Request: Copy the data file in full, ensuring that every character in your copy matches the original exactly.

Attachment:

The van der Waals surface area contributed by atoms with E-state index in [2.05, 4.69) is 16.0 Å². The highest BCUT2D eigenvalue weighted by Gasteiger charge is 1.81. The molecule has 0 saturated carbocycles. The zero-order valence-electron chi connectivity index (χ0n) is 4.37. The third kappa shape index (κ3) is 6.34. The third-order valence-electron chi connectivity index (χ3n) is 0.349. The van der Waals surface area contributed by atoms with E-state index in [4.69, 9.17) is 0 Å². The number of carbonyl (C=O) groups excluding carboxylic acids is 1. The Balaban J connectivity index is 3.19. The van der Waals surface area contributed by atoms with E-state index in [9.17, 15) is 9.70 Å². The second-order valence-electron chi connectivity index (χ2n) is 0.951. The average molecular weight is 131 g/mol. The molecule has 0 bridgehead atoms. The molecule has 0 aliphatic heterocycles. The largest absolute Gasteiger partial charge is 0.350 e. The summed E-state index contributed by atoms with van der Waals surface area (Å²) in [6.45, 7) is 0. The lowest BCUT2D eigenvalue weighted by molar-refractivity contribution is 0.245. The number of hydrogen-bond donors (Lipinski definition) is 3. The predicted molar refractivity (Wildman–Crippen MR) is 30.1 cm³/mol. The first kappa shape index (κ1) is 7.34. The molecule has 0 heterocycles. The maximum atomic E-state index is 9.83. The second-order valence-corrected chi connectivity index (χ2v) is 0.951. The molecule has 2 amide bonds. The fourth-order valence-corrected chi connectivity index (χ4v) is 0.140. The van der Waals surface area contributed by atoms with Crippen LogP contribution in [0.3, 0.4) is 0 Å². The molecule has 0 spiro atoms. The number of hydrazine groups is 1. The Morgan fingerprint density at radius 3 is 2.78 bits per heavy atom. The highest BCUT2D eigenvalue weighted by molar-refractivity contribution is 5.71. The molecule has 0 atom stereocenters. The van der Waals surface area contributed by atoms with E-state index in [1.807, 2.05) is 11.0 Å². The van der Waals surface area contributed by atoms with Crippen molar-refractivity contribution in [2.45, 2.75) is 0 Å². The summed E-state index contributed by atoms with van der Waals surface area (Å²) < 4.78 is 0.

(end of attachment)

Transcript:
The van der Waals surface area contributed by atoms with E-state index in [2.05, 4.69) is 16.0 Å². The highest BCUT2D eigenvalue weighted by Gasteiger charge is 1.81. The molecule has 0 saturated carbocycles. The zero-order valence-electron chi connectivity index (χ0n) is 4.37. The third kappa shape index (κ3) is 6.34. The third-order valence-electron chi connectivity index (χ3n) is 0.349. The van der Waals surface area contributed by atoms with E-state index in [4.69, 9.17) is 0 Å². The number of carbonyl (C=O) groups excluding carboxylic acids is 1. The Balaban J connectivity index is 3.19. The van der Waals surface area contributed by atoms with E-state index in [9.17, 15) is 9.70 Å². The second-order valence-electron chi connectivity index (χ2n) is 0.951. The average molecular weight is 131 g/mol. The molecule has 0 bridgehead atoms. The molecule has 0 aliphatic heterocycles. The largest absolute Gasteiger partial charge is 0.350 e. The summed E-state index contributed by atoms with van der Waals surface area (Å²) in [6.45, 7) is 0. The lowest BCUT2D eigenvalue weighted by molar-refractivity contribution is 0.245. The number of hydrogen-bond donors (Lipinski definition) is 3. The predicted molar refractivity (Wildman–Crippen MR) is 30.1 cm³/mol. The first kappa shape index (κ1) is 7.34. The molecule has 0 heterocycles. The maximum atomic E-state index is 9.83. The second-order valence-corrected chi connectivity index (χ2v) is 0.951. The molecule has 2 amide bonds. The fourth-order valence-corrected chi connectivity index (χ4v) is 0.140. The van der Waals surface area contributed by atoms with Crippen LogP contribution in [0.3, 0.4) is 0 Å². The molecule has 0 spiro atoms. The number of hydrazine groups is 1. The Morgan fingerprint density at radius 3 is 2.78 bits per heavy atom. The highest BCUT2D eigenvalue weighted by molar-refractivity contribution is 5.71. The molecule has 0 atom stereocenters. The van der Waals surface area contributed by atoms with E-state index in [1.807, 2.05) is 11.0 Å². The van der Waals surface area contributed by atoms with Crippen molar-refractivity contribution in [2.45, 2.75) is 0 Å². The summed E-state index contributed by atoms with van der Waals surface area (Å²) < 4.78 is 0.